Axial Skeleton

"Fig 56 - Axial skeleton, minus the skull, of an owl, Asio wilsonianus, life size; from nature by Dr.…

These are skew bevel wheels, made of a hyperboloid of revolution around an axis.

Sliding Contact

These are skew bevel wheels, made of a hyperboloid of revolution around an axis.

The lines of contact are equal, but the axes are neither parallel to each other, or the line of contact.

Lateral Sliding Contact

The lines of contact are equal, but the axes are neither parallel to each other, or the line of contact.

"Coil some No. 12 copper wire throuh holes in a board, as shown, and pass a strong current through it. Sprinkle iron filling as before and note the effect. Such a coil of conducting wire, wound so as to afford a number of equal and parallel circular electric circuits arranged upon a common axis, is called a solenoid." -Avery 1895

Solenoid

"Coil some No. 12 copper wire throuh holes in a board, as shown, and pass a strong current through it.…

"Relative positions of the earth and the sun on June 21, the summer solstice. Summer and long days north of the Equator; winter and short days south of it." -Wiswell, 1913

Summer Solstice

"Relative positions of the earth and the sun on June 21, the summer solstice. Summer and long days north…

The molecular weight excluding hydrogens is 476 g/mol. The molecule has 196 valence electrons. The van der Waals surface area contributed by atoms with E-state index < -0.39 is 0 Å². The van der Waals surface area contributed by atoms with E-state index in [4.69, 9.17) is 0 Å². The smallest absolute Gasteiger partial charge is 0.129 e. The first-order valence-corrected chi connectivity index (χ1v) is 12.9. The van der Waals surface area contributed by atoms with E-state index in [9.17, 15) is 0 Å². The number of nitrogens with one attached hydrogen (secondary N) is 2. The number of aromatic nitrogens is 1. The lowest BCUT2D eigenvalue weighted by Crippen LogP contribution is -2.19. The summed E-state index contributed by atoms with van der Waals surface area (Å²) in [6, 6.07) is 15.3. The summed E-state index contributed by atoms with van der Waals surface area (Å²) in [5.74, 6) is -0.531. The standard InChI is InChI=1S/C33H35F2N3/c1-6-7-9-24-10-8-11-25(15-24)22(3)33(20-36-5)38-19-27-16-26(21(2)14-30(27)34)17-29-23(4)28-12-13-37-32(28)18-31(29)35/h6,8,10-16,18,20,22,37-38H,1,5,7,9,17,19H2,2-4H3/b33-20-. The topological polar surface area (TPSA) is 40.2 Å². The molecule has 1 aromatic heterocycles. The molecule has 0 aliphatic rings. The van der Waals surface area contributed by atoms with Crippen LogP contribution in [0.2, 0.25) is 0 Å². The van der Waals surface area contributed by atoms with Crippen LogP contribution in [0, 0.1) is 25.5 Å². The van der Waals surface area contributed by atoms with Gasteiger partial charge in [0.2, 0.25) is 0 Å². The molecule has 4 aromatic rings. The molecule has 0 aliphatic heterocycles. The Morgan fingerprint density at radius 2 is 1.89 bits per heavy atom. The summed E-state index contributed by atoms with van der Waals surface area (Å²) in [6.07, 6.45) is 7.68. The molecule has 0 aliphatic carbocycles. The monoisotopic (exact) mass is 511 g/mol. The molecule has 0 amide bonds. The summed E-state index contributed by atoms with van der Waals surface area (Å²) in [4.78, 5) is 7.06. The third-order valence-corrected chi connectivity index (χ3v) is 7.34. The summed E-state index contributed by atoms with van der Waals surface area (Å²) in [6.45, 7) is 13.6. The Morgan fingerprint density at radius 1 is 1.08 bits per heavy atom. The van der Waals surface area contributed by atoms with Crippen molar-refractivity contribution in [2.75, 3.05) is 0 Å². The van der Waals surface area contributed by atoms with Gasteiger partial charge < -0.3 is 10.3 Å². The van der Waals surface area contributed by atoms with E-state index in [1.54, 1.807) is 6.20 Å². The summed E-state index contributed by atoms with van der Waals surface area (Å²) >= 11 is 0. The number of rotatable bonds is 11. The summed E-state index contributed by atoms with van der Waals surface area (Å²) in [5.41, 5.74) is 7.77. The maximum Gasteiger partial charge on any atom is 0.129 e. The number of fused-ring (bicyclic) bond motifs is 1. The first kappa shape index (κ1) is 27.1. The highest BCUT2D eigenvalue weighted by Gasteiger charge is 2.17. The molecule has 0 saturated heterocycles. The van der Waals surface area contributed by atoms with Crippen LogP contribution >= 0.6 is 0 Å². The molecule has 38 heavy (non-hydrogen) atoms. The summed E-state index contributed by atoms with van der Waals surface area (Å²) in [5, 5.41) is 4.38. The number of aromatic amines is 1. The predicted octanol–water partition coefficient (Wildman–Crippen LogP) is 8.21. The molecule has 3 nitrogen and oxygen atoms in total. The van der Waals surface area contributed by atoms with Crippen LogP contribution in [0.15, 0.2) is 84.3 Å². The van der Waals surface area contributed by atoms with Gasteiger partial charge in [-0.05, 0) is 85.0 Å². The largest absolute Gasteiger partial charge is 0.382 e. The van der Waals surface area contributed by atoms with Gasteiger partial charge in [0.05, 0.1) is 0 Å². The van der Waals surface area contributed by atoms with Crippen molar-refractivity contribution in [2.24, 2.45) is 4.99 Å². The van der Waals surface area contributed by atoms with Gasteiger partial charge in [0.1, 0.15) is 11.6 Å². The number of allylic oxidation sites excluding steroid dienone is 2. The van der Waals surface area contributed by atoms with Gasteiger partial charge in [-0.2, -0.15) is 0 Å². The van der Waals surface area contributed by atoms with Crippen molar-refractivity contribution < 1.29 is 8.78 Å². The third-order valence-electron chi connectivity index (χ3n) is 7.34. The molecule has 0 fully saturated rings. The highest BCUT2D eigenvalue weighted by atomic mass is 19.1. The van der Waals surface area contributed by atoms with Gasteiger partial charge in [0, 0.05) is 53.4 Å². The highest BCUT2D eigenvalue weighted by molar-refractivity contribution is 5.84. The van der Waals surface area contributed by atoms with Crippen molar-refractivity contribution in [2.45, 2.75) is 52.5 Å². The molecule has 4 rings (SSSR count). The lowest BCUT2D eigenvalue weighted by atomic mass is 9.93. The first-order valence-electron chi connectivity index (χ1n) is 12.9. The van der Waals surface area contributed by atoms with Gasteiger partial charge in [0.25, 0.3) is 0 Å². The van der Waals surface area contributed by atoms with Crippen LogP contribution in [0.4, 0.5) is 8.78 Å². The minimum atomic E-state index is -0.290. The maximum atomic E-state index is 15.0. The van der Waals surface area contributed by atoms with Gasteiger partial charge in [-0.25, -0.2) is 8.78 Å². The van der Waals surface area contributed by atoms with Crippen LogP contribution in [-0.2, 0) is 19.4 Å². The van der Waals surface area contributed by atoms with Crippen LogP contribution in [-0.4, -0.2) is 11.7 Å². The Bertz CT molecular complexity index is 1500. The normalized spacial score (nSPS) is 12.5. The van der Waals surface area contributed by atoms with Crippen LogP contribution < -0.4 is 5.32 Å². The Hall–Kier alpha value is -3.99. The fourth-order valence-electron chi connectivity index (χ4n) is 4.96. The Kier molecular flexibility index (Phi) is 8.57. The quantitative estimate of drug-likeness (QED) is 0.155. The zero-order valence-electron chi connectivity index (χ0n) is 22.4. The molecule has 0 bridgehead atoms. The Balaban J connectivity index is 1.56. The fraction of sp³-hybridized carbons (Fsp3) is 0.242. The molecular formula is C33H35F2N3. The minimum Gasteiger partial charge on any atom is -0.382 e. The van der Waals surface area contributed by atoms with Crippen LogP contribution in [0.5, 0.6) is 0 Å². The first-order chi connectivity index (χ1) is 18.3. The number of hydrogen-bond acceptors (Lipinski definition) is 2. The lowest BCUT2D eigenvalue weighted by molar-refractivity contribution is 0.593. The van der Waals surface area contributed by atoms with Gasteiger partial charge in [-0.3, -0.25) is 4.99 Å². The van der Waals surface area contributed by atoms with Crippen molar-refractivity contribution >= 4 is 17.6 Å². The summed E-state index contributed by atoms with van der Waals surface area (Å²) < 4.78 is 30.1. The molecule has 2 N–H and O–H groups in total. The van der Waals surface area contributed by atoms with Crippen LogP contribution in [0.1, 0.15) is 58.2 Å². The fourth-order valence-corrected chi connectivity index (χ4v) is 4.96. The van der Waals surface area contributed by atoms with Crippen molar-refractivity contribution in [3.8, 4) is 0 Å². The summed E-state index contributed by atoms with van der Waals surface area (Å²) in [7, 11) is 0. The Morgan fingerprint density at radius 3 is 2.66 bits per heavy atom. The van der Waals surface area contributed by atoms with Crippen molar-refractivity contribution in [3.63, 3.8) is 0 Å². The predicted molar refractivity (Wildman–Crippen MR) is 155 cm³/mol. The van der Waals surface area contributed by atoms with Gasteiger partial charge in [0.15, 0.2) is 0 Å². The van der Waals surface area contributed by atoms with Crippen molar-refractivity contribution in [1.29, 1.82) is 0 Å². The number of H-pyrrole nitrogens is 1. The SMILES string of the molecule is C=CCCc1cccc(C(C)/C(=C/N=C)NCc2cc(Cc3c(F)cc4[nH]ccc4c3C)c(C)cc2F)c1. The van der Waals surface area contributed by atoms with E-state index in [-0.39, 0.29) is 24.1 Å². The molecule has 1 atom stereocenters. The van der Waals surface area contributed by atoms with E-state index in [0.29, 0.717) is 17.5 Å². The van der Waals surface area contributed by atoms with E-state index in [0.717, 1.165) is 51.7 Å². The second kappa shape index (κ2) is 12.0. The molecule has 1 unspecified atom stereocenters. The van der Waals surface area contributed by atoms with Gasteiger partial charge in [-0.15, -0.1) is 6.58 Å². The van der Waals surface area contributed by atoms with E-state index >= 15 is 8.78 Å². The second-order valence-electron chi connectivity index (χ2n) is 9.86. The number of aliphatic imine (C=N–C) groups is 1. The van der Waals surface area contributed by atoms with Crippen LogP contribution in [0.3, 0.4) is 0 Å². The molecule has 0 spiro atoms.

"Relative positions of the earth and the sun on December 21, the winter solstice. Winter and short days north of the Equator; summer and long days south of it. 1, North Frigid Zone; 2, North Temperate Zone; 3, Torrid Zone; 4, South Temperate Zone; 5, South Frigid Zone." -Wiswell, 1913

Winter Solstice

"Relative positions of the earth and the sun on December 21, the winter solstice. Winter and short days…

Illustration of a sphere generated by the revolution of a semicircle ACB about its diameter AB as an axis.

Sphere Made by Revolution of Semicircle

Illustration of a sphere generated by the revolution of a semicircle ACB about its diameter AB as an…

Transformation of coordinates to new axes.

Transform Coordinates

Transformation of coordinates to new axes.

"One of the most important of astronomical instruments, consists of a telescope fixed to a horizontal axis, so as to revolve in the plane of the meridian, and is employed, as its name denotes, in the observation of the meridian transits of the heavenly bodies. The axis, which is the most important part of the instrument, and thus demands the utmost care in its construction, consists of a hollow sphere or cube, to opposite sides of which are tightly fastened the bases of two cones in whose apices the pivots are screwed; the sphere or cube is pierced for the admission of the telescope, which is firmly soldered at right angles to the axis." — Chambers, 1881

Transit Instrument

"One of the most important of astronomical instruments, consists of a telescope fixed to a horizontal…